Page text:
PROVO — I have to admit when I heard that Brigham Young University’s Young Company was producing William Shakespeare’s tragedy Macbeth to present to young audiences, I thought, “Really? Macbeth…? For kids?” And then I thought, “Why not?” It’s got everything a kid could want: witches, intrigue, murder, blood—but not too much, and cool sword fights. I mean what’s a kid not to like? It’s the original Game of Thrones! A production of Macbeth is daunting for any theatre group, big or small, professional or amateur, but I commend BYU’s Young Company for having the courage to produce it. It’s a great way to introduce kids to classic drama.
When I first walked into the theatre, the cast, in full costume, greeted me. I thought this curious, mainly because, I mean, this is Macbeth. Don’t you want to keep the suspense and the surprise for when the “curtain goes up?” So I talked with Clara Richardson, who plays Lady Macbeth, and asked her why? “I think we want to show the kids that we’re just actors because the play is pretty scary for them. We also meet them after the play to show them there’s nothing to be afraid of.” Makes sense.
When the show starts, the actors quickly explain a few words to us so that we can understand the play more completely, and instruct us how to make the sound effects (troops marching, horses galloping) they need when they are requested of us: a really clever way of involving a young audience into the production. Director Teresa Dayley Love, who—quite deftly, whittled the play from some three hours down to a kid-friendly one—uses “puppets” as the three witches in the famous opening scene. I’m not talking about Muppets here. I’m talking twig-like, scary things brought to life by actors behind the witches’ netted bodies.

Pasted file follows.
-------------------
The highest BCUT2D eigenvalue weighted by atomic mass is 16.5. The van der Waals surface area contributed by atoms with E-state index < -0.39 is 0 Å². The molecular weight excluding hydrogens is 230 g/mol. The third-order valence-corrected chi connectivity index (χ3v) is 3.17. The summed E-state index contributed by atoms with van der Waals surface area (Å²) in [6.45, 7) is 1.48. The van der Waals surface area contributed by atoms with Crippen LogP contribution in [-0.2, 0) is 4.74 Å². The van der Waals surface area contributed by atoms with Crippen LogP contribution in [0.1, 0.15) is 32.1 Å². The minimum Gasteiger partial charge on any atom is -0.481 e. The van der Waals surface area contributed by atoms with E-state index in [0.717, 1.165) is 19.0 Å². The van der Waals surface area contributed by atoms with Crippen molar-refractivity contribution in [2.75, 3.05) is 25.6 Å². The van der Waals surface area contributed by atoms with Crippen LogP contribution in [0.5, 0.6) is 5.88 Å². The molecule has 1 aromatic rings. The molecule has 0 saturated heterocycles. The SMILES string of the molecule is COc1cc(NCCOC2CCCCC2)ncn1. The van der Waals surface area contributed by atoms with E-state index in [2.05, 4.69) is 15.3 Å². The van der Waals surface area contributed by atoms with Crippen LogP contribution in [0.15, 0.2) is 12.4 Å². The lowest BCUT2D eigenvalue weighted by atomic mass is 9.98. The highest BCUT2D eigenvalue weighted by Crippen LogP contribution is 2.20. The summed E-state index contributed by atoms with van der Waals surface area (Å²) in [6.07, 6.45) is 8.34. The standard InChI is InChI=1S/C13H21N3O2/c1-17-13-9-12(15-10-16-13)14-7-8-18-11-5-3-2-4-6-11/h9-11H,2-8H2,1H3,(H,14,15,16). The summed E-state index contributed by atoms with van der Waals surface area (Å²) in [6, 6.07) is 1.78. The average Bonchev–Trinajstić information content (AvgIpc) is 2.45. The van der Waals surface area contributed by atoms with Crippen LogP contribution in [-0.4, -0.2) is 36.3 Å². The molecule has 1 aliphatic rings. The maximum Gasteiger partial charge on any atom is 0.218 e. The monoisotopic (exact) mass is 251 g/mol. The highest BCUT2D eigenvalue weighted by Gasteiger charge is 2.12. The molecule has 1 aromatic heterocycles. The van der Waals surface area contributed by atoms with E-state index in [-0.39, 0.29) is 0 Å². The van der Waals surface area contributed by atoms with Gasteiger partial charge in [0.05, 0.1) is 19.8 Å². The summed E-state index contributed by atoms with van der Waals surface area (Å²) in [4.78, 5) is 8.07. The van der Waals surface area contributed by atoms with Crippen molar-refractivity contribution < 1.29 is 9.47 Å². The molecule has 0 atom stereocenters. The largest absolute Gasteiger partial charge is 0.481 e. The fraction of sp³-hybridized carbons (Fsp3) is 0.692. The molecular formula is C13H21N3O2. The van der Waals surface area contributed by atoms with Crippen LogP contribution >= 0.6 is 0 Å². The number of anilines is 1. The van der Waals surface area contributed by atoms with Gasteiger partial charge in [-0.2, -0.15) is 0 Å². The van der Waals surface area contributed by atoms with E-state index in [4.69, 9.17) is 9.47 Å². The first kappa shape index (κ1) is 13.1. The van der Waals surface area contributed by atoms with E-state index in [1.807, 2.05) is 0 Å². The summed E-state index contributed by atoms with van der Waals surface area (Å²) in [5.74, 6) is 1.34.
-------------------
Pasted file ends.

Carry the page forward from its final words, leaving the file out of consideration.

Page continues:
However, for all the creativity of the production, the problem with it is that the characters that people this play are deeply complex, troubled, multi-leveled, and a bit crazed, human beings, that need about three hours to develop and understand. They are hefty and rigorous roles for even the most seasoned of actors, let-alone college students. And though I admire and applaud them for their energy and pluck, the actors are up against an almost impossible task. The first Macbeth/Lady Macbeth scene where they plot the death of King Duncan must be crafted so that Lady Macbeth slyly entices Macbeth to do the deed. The audience needs to feel and understand exactly why she/they must have the crown. Instead, it felt rushed and ungrounded in the emotion of the story and the motivation of the characters. Richardson’s Lady Macbeth’s “Mad Scene” was more a frenetic episode, than the spiraling down into madness it requires. This woman is “drenched” in blood and treason, and the guilt of it takes a toll that she can no longer bear. The death of Banquo, played by Tristan Foster, was poorly staged as he simply watched his assassins walk up to him and stab him.
For all their youth, I believe the actors could have been capable of more depth had the director spent the time needed with them. They are smart, articulate and willing, but they are young. They depend upon the director to guide them through these dramatic, emotional waters. Andrew Smith as Macbeth, Richarson as Lady Macbeth, Chris Rollins as Malcolm, and Derek Johnson as Macduff do admirable jobs in their roles. Macbeth’s “Tomorrow, and tomorrow, and tomorrow” soliloquy was his best. Understated and simple, emotionally honest. It was quite lovely.
I understand that this is theatre for young audiences, as well as the time constraints that accompany it. But, the cast and director must always understand what is at the heart of the characters’ actions, why they do what they do, whether it’s for young audiences or not. It’s the only way to engage an audience. That’s the reason we go to the theatre: to be swept up in the lives of the people who are on stage. It’s not just adults who need to feel this; it’s kids as well, whether it be Star Wars, Harry Potter, or Macbeth.